Date of Award


Degree Type


Degree Name

Doctor of Philosophy (PhD)

Graduate Group


First Advisor

Dustin Brisson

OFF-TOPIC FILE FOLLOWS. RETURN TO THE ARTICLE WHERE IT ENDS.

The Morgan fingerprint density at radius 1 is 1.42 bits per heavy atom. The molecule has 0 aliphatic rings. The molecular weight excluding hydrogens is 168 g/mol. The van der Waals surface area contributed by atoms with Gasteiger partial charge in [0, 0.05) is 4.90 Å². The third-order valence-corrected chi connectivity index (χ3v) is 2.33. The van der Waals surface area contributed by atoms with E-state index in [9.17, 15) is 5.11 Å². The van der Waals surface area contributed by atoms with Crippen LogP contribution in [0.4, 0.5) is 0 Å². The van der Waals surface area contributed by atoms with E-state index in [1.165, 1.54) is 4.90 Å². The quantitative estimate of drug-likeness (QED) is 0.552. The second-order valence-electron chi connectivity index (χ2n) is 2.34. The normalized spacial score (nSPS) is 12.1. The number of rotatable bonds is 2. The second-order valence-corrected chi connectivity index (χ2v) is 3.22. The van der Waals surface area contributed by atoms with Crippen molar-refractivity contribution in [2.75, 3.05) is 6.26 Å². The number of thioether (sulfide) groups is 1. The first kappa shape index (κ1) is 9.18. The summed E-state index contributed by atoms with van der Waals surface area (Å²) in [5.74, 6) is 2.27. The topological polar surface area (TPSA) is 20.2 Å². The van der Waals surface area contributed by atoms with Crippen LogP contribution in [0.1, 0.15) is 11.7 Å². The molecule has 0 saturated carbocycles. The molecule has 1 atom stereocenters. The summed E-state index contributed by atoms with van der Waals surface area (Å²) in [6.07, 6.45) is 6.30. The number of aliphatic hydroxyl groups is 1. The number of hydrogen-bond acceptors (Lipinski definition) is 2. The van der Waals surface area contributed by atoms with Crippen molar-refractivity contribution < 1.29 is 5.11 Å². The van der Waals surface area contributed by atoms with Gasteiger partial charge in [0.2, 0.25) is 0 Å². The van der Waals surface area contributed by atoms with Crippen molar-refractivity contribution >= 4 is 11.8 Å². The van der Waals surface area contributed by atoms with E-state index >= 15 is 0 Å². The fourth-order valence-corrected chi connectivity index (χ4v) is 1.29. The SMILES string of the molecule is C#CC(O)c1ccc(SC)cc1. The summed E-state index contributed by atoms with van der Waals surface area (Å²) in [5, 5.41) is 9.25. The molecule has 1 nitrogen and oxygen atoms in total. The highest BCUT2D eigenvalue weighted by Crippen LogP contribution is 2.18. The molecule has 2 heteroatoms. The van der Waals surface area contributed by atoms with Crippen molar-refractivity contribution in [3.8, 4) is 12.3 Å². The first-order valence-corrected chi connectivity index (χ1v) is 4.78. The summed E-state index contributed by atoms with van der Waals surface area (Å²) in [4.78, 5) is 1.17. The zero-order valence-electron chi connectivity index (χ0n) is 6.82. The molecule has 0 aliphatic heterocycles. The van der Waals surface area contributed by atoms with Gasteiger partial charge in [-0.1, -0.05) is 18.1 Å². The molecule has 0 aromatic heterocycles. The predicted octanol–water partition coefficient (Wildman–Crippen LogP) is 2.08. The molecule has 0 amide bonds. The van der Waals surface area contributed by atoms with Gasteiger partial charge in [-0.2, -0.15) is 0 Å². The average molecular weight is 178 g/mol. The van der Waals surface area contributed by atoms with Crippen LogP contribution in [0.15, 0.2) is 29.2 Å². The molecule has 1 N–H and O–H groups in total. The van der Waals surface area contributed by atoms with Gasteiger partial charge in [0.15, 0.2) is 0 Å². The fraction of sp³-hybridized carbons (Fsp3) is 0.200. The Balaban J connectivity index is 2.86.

Parasite fitness is tightly controlled by host ecology. The timing of seasonal host activities, or host phenology, likely impacts parasite fitness by determining transmission between infected and uninfected hosts. Changes in host phenology are also expected to drive parasite adaptation in many disease systems, yet the quantitative and qualitative impact of phenology remains under-explored. The overarching goal of this dissertation is to develop theory on how host phenology impacts both parasite transmission and parasite evolution. A novel modelling framework was developed to study how tick life-stage phenology impacts the transmission of Borrelia burgdorferi in the Lyme disease system. This study reveals that slightly asynchronous tick developmental-stage phenology results in high B. burgdorferi fitness compared to synchronous tick activity. Surprisingly, B. burgdorferi is eradicated as asynchrony increases further due to a feedback from mouse population dynamics. A model extension reveals that intermediate parasite virulence is adaptive in the absence of the classic virulence-transmission trade-off for obligate-killer, monocyclic parasites that complete one generation per season. These results suggest that host phenology could drive virulence evolution in some natural systems. A second model extension demonstrates that host phenology can drive multi-season epidemic cycles due to a feedback between host demography and parasite fitness. Short seasons and synchronous host emergence support parasite densities high enough to drive cycling dynamics as parasites adapt. Further, cycling dynamics generate an evolutionary feedback that slows parasite adaptation by preventing adaptive parasite mutants from invading when host densities have been driven down by high parasite densities. A final model extension reveals that host phenology creates multiple evolutionary stable strategies separated by evolutionary repellors for obligate-killer parasites with no constraints on the number of generations they complete per season. Certain environments support both monocyclic and polycyclic parasites, providing clues on the evolutionary origins of both strategies in nature. Overall, this dissertation contributes theory on the impact of host seasonality for parasite fitness and adaptation, providing a framework to study how species respond to seasonal change and predict how disease systems could respond to the impending climate crisis.

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